This brings us to the concept of “equality”, which Nietzsche in his “Thus Spoke Zarathustra” introduced with the following parable: “See, this is the tarantula’s cave! Do you want to see the tarantula itself? Here hangs its web: touch it and make it tremble. Here it comes docilely: Welcome, tarantula! Your triangle and symbol sit black upon your back; and I know too what sits within your soul. Revenge sits within your soul: a black scab grows wherever you bite; with revenge your poison makes the soul giddy! Thus do I speak to you in parables, you who make the soul giddy, you preachers of equality! You are tarantulas and dealers in hidden revengefulness. But I will soon bring your hiding places to light: therefore I laugh my laughter of the heights in your faces. I pull at your web that your rage may lure you from your cave of lies and your revenge may bound forward from behind your word ‘justice’. For that man may be freed from the bonds of revenge: that is the bridge to my highest hope and a rainbow after protracted storms. But, naturally, the tarantulas would have it differently. […] ‘We shall practice revenge and outrage against all who are not as we are’ – thus the tarantula-hearts promise themselves. ‘And will to equality – that itself shall henceforth be the name of virtue; and we shall raise outcry against everything that has power’! You preachers of equality, thus from you the tyrant-madness of impotence cries for ‘equality’: thus your most secret tyrant-appetite disguises itself in words of virtue. Soured self-conceit, repressed envy […]: they burst from you as a flame and madness of revenge” (Nietzsche, 1885, emphasis his).
One look at the world reveals that “nothing is as ill-founded as the assertion of the alleged equality of all members of the human race” (von Mises, 1985). Nietzsche was opposed to socialism and democracy because they both stem from slave morality and “preach equality between unequals” (Nietzsche, 1888). As in religion, he similarly saw in democracy the same “means by which the herd becomes the master,” (Nietzsche, 1968) and felt that it essentially “represents the disbelief in great human beings”. It says that “everyone is equal to everyone else; at the bottom we are one and all cattle and mob” (Nietzsche, 1968). It is the belief that people are at once too stupid – powerless – to be able to successfully govern their own affairs, but are nonetheless capable and morally justified through slave morality to vote ultimate power into the hands of their enforcers, who then go on to subdue not only the slaves themselves but also try to usurp the masters – religion reincarnate. Democracy and socialism are in short to Nietzsche the political manifestations of the herd instinct, slave morality “that has now become sovereign. […] But the value of the units determines the significance of the sum. Our entire sociology simply does not know any other instinct than that of the herd, i.e., that of the sum of zeroes – where every zero [is equal], where it is virtuous to be zero” (Nietzsche, 1968). As Nietzsche did with religion, Ludwig von Mises observed that “what pushes the masses into the camp of socialism is, even more than the illusion that socialism will make them richer, the expectation that it will curb all those who are better than they themselves are” (von Mises, 1962).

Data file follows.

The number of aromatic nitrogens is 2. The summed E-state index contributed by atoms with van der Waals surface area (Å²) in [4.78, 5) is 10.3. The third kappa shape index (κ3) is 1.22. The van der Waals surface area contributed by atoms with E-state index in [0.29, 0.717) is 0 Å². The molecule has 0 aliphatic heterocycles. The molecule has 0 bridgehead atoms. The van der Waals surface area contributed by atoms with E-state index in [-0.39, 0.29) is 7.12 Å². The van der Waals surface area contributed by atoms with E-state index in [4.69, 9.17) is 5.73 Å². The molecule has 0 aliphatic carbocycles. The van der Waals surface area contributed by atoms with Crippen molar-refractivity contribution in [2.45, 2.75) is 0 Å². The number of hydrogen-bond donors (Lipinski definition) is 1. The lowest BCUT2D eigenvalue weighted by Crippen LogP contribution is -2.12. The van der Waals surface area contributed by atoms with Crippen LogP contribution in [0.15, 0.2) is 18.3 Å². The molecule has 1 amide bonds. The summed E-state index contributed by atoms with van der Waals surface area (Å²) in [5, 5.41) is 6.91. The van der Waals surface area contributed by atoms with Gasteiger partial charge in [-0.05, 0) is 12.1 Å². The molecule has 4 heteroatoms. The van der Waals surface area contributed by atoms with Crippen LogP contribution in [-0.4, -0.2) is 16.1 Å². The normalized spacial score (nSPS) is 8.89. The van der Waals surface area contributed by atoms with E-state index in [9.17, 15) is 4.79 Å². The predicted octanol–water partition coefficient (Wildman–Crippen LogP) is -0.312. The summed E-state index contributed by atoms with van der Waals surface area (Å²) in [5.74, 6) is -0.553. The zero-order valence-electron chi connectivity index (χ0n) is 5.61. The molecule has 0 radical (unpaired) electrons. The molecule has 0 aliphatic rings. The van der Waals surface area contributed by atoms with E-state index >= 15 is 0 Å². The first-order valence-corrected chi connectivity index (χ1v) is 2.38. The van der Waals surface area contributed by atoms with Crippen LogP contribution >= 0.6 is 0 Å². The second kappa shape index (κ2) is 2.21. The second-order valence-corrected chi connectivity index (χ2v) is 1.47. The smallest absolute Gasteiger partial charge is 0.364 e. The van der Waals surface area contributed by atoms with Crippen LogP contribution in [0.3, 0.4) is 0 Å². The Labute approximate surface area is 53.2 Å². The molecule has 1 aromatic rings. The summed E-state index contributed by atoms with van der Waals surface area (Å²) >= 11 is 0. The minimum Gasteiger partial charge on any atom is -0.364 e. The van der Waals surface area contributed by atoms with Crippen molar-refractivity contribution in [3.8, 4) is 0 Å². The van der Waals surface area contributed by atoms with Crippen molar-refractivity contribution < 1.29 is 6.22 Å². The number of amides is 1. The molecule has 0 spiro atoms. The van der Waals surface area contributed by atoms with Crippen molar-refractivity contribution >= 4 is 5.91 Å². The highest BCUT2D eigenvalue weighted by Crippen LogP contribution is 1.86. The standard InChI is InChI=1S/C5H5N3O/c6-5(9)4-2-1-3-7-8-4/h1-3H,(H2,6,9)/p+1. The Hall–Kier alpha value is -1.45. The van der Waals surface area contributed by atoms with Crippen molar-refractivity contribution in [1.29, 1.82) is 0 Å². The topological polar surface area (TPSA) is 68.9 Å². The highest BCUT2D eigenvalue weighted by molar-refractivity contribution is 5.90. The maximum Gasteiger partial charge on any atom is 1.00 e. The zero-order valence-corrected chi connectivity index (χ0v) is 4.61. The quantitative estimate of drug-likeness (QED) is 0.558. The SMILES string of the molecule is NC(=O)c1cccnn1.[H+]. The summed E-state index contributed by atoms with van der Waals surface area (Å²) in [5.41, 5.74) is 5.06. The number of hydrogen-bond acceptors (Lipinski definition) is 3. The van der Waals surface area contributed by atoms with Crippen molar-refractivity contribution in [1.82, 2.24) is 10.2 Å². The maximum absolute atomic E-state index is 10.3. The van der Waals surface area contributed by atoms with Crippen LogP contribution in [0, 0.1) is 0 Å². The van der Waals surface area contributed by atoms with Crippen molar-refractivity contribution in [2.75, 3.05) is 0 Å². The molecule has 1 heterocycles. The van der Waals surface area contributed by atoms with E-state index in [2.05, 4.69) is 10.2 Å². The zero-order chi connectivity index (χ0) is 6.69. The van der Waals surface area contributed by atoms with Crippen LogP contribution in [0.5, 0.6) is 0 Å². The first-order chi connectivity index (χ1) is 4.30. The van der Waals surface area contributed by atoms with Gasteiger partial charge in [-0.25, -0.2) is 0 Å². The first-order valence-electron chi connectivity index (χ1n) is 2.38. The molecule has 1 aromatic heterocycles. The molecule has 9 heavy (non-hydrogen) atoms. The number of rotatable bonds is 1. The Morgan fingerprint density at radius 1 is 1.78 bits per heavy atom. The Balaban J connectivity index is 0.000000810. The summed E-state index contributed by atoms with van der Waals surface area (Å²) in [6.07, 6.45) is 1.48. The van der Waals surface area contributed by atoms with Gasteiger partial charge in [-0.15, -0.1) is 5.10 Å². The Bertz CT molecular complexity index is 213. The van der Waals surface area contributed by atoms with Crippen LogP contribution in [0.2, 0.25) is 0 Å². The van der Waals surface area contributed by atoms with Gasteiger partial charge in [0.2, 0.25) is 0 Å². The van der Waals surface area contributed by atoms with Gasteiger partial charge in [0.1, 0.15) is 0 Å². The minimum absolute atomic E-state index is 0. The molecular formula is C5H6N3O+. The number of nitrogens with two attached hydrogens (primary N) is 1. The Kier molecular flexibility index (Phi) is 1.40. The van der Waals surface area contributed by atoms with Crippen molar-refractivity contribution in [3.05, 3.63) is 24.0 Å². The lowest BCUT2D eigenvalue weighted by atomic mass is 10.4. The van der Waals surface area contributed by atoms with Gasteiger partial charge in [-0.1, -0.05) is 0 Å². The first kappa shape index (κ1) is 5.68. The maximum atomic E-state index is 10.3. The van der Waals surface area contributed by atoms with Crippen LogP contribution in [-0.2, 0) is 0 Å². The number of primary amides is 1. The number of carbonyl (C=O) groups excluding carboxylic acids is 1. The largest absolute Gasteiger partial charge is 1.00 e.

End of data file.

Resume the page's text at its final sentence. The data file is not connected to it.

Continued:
The herd believes itself to be incompetent. Consequently it puts legislation into effect which is expected to justify them in taking from and limiting the competent through the State in the same way that religion did before. Through its mindset which originates from its reactionary weakness, the herd has no incentives to want more competition which would leave most of its members worse off due to their comparative (real or imagined) inferiority. The herd instinct becomes the breeding of tyrants by tyrants: God became State and State became God. Indeed, the whole of both democratic and socialist doctrine is slave morality, based upon what is useful to the herd (Nietzsche, 1968). At its very origin, socialism is “the fanciful younger brother of the almost expired despotism whose heir it wants to be – its endeavours are thus in the profoundest sense reactionary; for it desires an abundance of State power such as only the despotism [of slave religion] has ever had. Indeed, it outbids all the despotisms of the past inasmuch as it expressly aspires to the annihilation of the individual, who appears to it like an unauthorized luxury of nature destined to be ‘improved’ into a useful organ of the community” (Nietzsche, 1878).